Risk Factors for Age-Related Macular Degeneration

One of the main risk factors for AMD is being over 60 years old; although, this condition can happen in younger people. Other risk factors for AMD include:

  • Smoking. Smoking tobacco can double your risk of suffering from AMD.
  • Race. Caucasians are more at risk of AMD than Hispanics/Latinos or African-Americans.
  • Family history. If someone else in your family had AMD, you are at greater risk of developing it.
  • Genetics. Almost 20 genes have been linked to an increased risk of AMD.

Certain healthy lifestyle choices may slow the progression of AMD or reduce your risk of developing it, including:

  • Not smoking
  • Eating a well-rounded diet that includes a lot of fish and green, leafy vegetables
  • Keeping your blood pressure and cholesterol at normal levels
  • Doing regular physical activity

Treatments for Age-Related Macular Degeneration

There is no treatment for AMD during the early stages. Many people have no symptoms at this point. If you have early AMD, your eye doctor may suggest a yearly — or more frequent— eye exam to see if your disease is getting worse.

For intermediate- and late-stage AMD, research has found that supplemental doses of certain vitamins and minerals may slow the advance of this disease. This includes vitamins C and E, zinc, copper and beta-carotene, as well as  lutein and zeaxanthin which are pigments specifically found in the macula.

These may not help you if you have an early-stage of AMD. They may, though, slow vision loss in the later stages. To find out if nutritional supplements are right for you, discuss this with one of our optometrists.


Diabetic Eye Diseases

Diabetes is a condition that involves high blood sugar (glucose) levels. This can affect many parts of the body, including the eyes. One of the most common diabetic eye diseases is diabetic retinopathy, which is also a leading cause of blindness in American adults.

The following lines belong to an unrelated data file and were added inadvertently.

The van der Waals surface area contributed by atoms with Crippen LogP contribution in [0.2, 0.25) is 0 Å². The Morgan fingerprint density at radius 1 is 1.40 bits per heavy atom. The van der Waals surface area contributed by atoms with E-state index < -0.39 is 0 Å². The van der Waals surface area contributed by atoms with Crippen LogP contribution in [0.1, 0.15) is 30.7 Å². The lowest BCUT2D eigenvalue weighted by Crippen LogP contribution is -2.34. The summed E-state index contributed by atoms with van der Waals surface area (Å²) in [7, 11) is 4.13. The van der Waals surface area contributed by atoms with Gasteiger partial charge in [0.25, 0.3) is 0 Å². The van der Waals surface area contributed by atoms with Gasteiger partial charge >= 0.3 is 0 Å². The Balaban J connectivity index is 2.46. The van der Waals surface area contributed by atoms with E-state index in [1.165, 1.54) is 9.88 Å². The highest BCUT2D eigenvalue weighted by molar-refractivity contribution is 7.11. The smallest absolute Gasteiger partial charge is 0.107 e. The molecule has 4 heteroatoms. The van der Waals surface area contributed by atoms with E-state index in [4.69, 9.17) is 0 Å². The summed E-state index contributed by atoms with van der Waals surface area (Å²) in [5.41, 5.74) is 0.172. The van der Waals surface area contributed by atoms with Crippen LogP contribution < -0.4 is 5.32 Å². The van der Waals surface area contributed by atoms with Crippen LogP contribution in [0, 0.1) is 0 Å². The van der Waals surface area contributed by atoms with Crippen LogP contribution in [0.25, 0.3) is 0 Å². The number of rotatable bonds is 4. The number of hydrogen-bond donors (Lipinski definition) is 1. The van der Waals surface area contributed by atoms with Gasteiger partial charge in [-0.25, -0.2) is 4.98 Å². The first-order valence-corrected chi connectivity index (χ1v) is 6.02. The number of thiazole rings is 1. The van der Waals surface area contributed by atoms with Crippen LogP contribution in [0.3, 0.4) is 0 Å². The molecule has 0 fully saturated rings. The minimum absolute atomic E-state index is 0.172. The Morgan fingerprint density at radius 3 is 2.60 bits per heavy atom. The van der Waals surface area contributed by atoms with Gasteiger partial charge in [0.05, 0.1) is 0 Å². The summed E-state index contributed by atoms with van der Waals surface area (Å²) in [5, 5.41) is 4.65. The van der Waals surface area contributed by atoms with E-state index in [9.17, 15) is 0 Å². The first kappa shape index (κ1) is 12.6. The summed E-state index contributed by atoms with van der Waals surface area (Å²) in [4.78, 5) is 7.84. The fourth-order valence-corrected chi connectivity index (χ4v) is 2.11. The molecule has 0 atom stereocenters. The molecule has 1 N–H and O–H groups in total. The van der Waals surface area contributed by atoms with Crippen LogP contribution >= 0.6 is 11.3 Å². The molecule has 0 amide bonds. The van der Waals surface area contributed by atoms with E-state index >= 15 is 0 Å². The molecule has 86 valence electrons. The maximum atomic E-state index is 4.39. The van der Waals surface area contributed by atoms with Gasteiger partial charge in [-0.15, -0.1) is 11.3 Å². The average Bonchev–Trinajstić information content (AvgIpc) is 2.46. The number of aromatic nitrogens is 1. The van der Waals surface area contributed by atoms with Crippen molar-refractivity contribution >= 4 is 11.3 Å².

Diabetic Retinopathy

Diabetic retinopathy includes several conditions that affect the light-sensitive layer of tissue on the back of the eye, known as the retina. This tissue is responsible for capturing light and passing on images to the brain.

There are two main types of diabetic retinopathy:

Non-proliferative retinopathy

This is the more common type. In this condition, uncontrolled blood glucose levels or prolonged diabetes can cause blood vessels to leak blood and exudates in the retina. As this leakage gets worse, it can cause edema in the macula  and/or reduced blood supply to the retina, both of which can impact vision.

Proliferative retinopathy

When the retina doesn’t get enough blood, new blood vessels grow. These tend to be weak and can leak blood, which can cause vision loss or blindness.

Glaucoma

Diabetics have a higher risk of developing glaucoma than people without diabetes. This risk increases with age and the length of time that you’ve had diabetes.

Glaucoma causes pressure to build up inside the eye, often because the fluid in the eye drains more slowly. The increased pressure can damage the fibers running into the optic nerve. Over time, this can damage these structures and lead to loss of peripheral vision and in the advanced stages, central vision.

Cataracts

Cataracts are another condition that affects diabetics more often than non-diabetics. In this condition, the lens of the eye becomes cloudy, which prevents some of the light from reaching the retina.

In its early stages, treatment for cataracts may involve the use of prescription lenses. As cataracts advance, however, surgery may become necessary to remove the cataractous lens, replace it with an intraocular lens implant (IOL) and restore vision.

If you suffer from diabetes, it is particularly important to keep all your yearly eye exams, so your eye doctor can monitor the health of your eyes. If you notice changes in your vision, contact us immediately, so we can help diagnose and treat any eye conditions you may have.